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From The Past: Modern Argentina, the El Dorado of to-day

(After snagging an edition of “Carpenter’s World Travels: The Tail of the Hemisphere – Chile & Argentina” by Frank G. Carpenter (You can view a photo from it here), I’ve developed an interest in how Argentina was viewed, in the days of old, by travelers, journalists, and writers. Particularly on the subject of asado and beef–food in general too. When the New York Times unleashed some of its archives for free a while ago, I was hoping to jump on top of that and post some old school nuggets of information. Unfortunately, most of what I am seeking …

Asadores (Those Roasting Crosses) Measurements

A few inquiries have landed landed in the inbox recently about specs or where to buy those crosses(asadores) that one can can use to roast a whole lamb, suckling pig, or ribs. I’ll cover the topic of cooking with one in detail at some point, but for now, here is a little info for those interested.

Here’s a site that sells them in Argentina but I don’t know if they’ll take international orders. They have some photos of the different types–too small for great detail–and height/width measurements.

You can see more photos and measurements on auction sites such as Deremate

Empanadas Arabes

Empanadas Arabes Arab empanadas, also known as fatay in Argentina. (Origins? Yes I know about sambusac) These flavorful treats hardly resemble their more famous half-moon shaped cousins, nor do they receive even a fraction of exposure. Quite a few pizza joints in Tierra Del Fuego bake them up but one place in particular, Expo Pizza in Rio Grande, does them really well (pictured).

Sesame Chicken & Watermelon

Chicken & Watermelon This was pulled from a free Costco recipe book I picked up in the States a couple months back. Not a bad looking book I must say. A mixture of twists on simple classics from around the world to fare that one might find in many of today’s bestselling cookbooks of U.S. celebrity chefs.

Asadito In Chile

Ernesto, a reader here from Chile, has kindly passed along a few photos to share from a couple little asados he threw down last December.

Chile asado

That juicy chunk of meat is from a cut called lomo vetado and, according to Ernesto, is one of the top preferred cuts in Chile. In Argentina it is known as ojo de bife from the bife ancho cut.

Going clockwise from the meat, those tasty sides are: a thick, creamy sauce with mushrooms, onion and garlic; beetroot and soft cheese salad; oven-baked diced potatoes with herbs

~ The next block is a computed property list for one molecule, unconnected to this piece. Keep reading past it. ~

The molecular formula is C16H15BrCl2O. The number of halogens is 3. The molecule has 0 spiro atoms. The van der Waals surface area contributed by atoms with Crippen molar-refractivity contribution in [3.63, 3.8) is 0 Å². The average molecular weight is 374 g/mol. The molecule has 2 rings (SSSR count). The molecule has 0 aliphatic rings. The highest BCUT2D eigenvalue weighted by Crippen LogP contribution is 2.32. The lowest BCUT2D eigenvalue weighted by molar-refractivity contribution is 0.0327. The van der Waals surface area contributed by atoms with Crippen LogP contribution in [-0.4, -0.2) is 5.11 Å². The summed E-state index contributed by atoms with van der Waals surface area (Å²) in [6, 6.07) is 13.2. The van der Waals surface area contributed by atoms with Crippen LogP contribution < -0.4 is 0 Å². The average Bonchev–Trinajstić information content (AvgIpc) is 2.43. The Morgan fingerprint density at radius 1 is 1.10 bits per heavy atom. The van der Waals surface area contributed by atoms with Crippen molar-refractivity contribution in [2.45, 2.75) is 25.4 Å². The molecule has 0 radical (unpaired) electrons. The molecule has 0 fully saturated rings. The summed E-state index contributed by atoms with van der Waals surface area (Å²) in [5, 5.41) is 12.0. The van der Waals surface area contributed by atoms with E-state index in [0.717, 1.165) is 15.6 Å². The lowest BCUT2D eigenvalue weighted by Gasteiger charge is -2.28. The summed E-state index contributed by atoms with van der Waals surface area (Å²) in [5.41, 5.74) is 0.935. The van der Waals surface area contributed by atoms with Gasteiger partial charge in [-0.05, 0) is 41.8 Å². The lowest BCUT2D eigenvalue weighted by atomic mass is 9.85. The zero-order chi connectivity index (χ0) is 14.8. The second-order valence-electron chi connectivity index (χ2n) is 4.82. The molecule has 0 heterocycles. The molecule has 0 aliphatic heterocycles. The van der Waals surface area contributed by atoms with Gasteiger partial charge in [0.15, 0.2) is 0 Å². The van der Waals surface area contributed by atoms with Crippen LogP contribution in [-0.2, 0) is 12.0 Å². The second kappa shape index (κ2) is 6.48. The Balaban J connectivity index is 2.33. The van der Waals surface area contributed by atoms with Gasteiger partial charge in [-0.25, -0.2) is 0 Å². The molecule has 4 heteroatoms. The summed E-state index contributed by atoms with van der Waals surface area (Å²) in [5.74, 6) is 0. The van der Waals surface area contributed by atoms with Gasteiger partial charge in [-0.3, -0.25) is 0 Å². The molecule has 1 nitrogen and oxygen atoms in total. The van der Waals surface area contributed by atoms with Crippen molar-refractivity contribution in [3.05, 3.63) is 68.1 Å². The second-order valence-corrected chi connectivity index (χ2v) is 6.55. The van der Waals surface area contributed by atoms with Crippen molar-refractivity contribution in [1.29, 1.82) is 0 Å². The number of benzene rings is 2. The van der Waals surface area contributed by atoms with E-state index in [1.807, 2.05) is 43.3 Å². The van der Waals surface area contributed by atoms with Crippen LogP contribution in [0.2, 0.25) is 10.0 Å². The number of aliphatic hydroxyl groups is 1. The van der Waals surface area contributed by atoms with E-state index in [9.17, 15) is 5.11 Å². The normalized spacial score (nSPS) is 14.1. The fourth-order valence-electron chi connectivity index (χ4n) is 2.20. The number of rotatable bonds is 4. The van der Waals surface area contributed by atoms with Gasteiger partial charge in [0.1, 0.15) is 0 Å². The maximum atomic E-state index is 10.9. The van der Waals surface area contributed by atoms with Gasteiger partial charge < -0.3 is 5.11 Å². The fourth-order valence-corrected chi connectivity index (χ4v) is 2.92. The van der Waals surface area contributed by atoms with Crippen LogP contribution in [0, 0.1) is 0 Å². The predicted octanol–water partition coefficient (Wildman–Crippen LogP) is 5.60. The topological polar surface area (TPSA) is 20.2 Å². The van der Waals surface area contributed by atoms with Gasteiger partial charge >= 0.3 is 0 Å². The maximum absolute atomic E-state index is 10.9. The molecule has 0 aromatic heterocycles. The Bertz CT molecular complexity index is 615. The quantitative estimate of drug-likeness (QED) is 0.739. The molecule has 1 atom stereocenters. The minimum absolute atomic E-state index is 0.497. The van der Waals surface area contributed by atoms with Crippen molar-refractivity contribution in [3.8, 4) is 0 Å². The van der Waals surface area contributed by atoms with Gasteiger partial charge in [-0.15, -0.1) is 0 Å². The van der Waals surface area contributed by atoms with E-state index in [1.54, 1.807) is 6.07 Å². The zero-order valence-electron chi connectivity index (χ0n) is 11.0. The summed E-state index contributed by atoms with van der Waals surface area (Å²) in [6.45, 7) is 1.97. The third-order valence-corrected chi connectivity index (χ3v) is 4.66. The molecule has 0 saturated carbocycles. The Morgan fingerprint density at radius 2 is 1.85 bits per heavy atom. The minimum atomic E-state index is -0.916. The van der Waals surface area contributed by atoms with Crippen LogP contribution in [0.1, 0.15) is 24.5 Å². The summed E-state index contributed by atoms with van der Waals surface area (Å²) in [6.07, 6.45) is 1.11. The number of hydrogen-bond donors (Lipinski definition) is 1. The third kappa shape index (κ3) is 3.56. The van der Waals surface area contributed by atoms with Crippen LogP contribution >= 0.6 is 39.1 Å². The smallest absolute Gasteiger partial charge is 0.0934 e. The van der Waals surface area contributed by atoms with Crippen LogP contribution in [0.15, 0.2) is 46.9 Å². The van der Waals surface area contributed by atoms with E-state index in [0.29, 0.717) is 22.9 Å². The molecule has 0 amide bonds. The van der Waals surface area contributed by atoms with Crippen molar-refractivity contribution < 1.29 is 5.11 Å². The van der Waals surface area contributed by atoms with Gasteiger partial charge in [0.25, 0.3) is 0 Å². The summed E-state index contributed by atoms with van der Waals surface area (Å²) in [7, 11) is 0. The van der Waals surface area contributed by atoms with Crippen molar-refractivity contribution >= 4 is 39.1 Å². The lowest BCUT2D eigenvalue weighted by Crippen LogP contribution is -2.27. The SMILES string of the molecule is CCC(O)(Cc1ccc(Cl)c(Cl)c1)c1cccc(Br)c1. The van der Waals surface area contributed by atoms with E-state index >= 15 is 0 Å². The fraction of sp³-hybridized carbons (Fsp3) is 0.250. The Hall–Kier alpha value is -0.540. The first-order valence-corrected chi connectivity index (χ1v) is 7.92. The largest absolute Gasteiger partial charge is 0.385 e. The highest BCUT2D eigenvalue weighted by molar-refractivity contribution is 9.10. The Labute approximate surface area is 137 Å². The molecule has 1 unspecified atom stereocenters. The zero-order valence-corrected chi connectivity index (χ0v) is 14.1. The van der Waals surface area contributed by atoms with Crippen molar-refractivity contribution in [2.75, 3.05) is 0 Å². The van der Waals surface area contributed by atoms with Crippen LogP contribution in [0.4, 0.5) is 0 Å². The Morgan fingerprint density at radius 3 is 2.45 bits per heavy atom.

You just want to grab …

Penguinland and another little roundup

There I was, this past Sunday, in the process of laying out about 5kg of meat when, POW (plus a few clinks), the rack started to list at 30 degrees to port. A bolt that clamped a chain/clamp assembly to the winch appeared loose. After frantic attempts to tighten the bolt, while preventing my arm from becoming brazo a la parrilla, it was determined that the grooves in the clamp stressed out a bit. Heat does that to you. “Let’s try this,” one suggested, and a minute later, after hammering a screw in between the clamp and winch shaft (hammers …

Elusive Street Food

When one mentions street food, my mind immediately conjures up an overload of mouth watering images. Street vendors in China tossing noodles up and around in a flame spewing wok. Fresh fish tacos at a beach in Cabo. Lassi ladled into cups in India. I have never been to two of those locations, mind you, but I’ve seen enough blogs, books, and travel shows to at least live the experience virtually. Though, the real deal would be so much better.

In Argentina, from various fairs to main avenues to sidewalks along the Rio De La Plata, I’ve seen and sampled some …

Asado In The Campo

Check out this post with spectacular photos of a good ‘ol family asado in the campo. Nothing better than reading about someone’s meat overload while visiting Argentina. I mean true asado-style, not restaurant-style.

This photo, that I love dearly, speaks more than a thousand words. Although he might have been thinking of something else, I often have that expression upon wondering if I turned the meat at the right time or “this smell is killing me, when will it be ready!!???”

Sal – Salt

In Argentina, refined rock salt is available in three different sizes: sal fina(fine salt), sal entrefina(semi-fine/half-refined salt), or sal gruesa(coarse salt). Kosher and harvested sea salt, in case you were wondering, are moving along at a snail’s pace in terms of rising popularity and use.

Discover Argentina At An Omni Hotel

I was tipped off to some interesting options that are currently available at select Omni hotels in the U.S. Headlined as “Sumptuous Flavors of Argentina“, this Argentinean-designated experience allows diners and guests a chance to indulge themselves into a mixture of both traditional and modern cuisine. If you want more than a meal, you can book the Discover Argentina Package that includes accommodations, a sampling of wine & cheese, culinary class, dinner, tango cd, and a few other perks.

In September of 2007, Omni sent around 40 chefs and professionals down to Buenos Aires and Mendoza to …